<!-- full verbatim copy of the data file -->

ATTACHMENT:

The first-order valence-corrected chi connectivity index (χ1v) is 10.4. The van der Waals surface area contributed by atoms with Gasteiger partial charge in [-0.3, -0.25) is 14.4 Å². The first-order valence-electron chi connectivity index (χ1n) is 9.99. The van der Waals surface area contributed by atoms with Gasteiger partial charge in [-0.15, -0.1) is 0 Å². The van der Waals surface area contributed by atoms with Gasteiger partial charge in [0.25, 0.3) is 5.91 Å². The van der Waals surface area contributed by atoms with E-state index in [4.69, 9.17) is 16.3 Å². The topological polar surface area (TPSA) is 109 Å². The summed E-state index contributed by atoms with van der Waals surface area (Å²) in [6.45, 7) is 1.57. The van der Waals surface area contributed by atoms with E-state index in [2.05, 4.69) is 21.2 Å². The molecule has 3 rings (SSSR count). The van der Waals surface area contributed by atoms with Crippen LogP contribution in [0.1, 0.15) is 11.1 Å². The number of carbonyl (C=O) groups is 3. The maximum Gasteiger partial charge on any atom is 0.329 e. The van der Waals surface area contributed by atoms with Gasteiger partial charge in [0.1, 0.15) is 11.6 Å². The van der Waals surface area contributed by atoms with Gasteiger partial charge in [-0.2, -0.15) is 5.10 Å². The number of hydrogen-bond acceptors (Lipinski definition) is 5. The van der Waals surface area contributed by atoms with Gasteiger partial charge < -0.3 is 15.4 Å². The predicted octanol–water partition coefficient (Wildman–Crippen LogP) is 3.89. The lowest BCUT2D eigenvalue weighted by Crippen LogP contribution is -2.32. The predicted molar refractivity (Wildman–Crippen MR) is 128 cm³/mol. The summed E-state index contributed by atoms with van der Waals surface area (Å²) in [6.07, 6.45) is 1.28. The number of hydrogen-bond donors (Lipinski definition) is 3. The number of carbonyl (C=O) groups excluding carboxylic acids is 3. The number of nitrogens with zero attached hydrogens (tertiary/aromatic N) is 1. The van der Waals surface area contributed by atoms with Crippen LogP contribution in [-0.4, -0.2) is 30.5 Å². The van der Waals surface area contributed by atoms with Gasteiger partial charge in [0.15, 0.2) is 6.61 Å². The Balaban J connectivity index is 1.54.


The first-order valence-corrected chi connectivity index (χ1v) is 10.4. The van der Waals surface area contributed by atoms with Gasteiger partial charge in [-0.3, -0.25) is 14.4 Å². The first-order valence-electron chi connectivity index (χ1n) is 9.99. The van der Waals surface area contributed by atoms with Gasteiger partial charge in [-0.15, -0.1) is 0 Å². The van der Waals surface area contributed by atoms with Gasteiger partial charge in [0.25, 0.3) is 5.91 Å². The van der Waals surface area contributed by atoms with E-state index in [4.69, 9.17) is 16.3 Å². The topological polar surface area (TPSA) is 109 Å². The summed E-state index contributed by atoms with van der Waals surface area (Å²) in [6.45, 7) is 1.57. The van der Waals surface area contributed by atoms with E-state index in [2.05, 4.69) is 21.2 Å². The molecule has 3 rings (SSSR count). The van der Waals surface area contributed by atoms with Crippen LogP contribution in [0.1, 0.15) is 11.1 Å². The number of carbonyl (C=O) groups is 3. The maximum Gasteiger partial charge on any atom is 0.329 e. The van der Waals surface area contributed by atoms with Gasteiger partial charge in [0.1, 0.15) is 11.6 Å². The van der Waals surface area contributed by atoms with Gasteiger partial charge in [-0.2, -0.15) is 5.10 Å². The number of hydrogen-bond acceptors (Lipinski definition) is 5. The van der Waals surface area contributed by atoms with Gasteiger partial charge < -0.3 is 15.4 Å². The predicted octanol–water partition coefficient (Wildman–Crippen LogP) is 3.89. The lowest BCUT2D eigenvalue weighted by Crippen LogP contribution is -2.32. The predicted molar refractivity (Wildman–Crippen MR) is 128 cm³/mol. The summed E-state index contributed by atoms with van der Waals surface area (Å²) in [6.07, 6.45) is 1.28. The number of hydrogen-bond donors (Lipinski definition) is 3. The number of carbonyl (C=O) groups excluding carboxylic acids is 3. The number of nitrogens with zero attached hydrogens (tertiary/aromatic N) is 1. The van der Waals surface area contributed by atoms with Crippen LogP contribution in [-0.4, -0.2) is 30.5 Å². The van der Waals surface area contributed by atoms with Gasteiger partial charge in [0.15, 0.2) is 6.61 Å². The Balaban J connectivity index is 1.54.